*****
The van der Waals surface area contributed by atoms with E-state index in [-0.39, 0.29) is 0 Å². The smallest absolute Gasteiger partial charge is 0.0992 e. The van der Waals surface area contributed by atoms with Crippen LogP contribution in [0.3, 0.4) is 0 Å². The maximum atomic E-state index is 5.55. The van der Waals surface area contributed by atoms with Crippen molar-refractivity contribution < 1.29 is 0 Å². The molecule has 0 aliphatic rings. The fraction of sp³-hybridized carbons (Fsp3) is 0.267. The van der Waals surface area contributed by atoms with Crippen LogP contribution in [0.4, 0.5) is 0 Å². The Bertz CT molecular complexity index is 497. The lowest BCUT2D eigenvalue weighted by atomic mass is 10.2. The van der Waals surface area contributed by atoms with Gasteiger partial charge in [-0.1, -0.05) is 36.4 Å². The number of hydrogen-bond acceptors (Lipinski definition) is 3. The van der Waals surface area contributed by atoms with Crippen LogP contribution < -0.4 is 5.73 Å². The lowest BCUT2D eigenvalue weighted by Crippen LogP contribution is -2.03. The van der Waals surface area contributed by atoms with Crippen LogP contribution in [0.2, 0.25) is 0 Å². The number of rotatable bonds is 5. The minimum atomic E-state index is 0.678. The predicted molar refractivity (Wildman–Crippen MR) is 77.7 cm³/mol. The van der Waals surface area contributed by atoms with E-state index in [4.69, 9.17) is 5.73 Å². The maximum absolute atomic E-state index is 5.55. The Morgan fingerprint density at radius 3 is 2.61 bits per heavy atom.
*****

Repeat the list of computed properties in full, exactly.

The van der Waals surface area contributed by atoms with E-state index in [-0.39, 0.29) is 0 Å². The smallest absolute Gasteiger partial charge is 0.0992 e. The van der Waals surface area contributed by atoms with Crippen LogP contribution in [0.3, 0.4) is 0 Å². The maximum atomic E-state index is 5.55. The van der Waals surface area contributed by atoms with Crippen molar-refractivity contribution < 1.29 is 0 Å². The molecule has 0 aliphatic rings. The fraction of sp³-hybridized carbons (Fsp3) is 0.267. The van der Waals surface area contributed by atoms with Crippen LogP contribution in [0.4, 0.5) is 0 Å². The Bertz CT molecular complexity index is 497. The lowest BCUT2D eigenvalue weighted by atomic mass is 10.2. The van der Waals surface area contributed by atoms with Gasteiger partial charge in [-0.1, -0.05) is 36.4 Å². The number of hydrogen-bond acceptors (Lipinski definition) is 3. The van der Waals surface area contributed by atoms with Crippen LogP contribution < -0.4 is 5.73 Å². The lowest BCUT2D eigenvalue weighted by Crippen LogP contribution is -2.03. The van der Waals surface area contributed by atoms with Crippen LogP contribution in [0.2, 0.25) is 0 Å². The number of rotatable bonds is 5. The minimum atomic E-state index is 0.678. The predicted molar refractivity (Wildman–Crippen MR) is 77.7 cm³/mol. The van der Waals surface area contributed by atoms with E-state index in [4.69, 9.17) is 5.73 Å². The maximum absolute atomic E-state index is 5.55. The Morgan fingerprint density at radius 3 is 2.61 bits per heavy atom.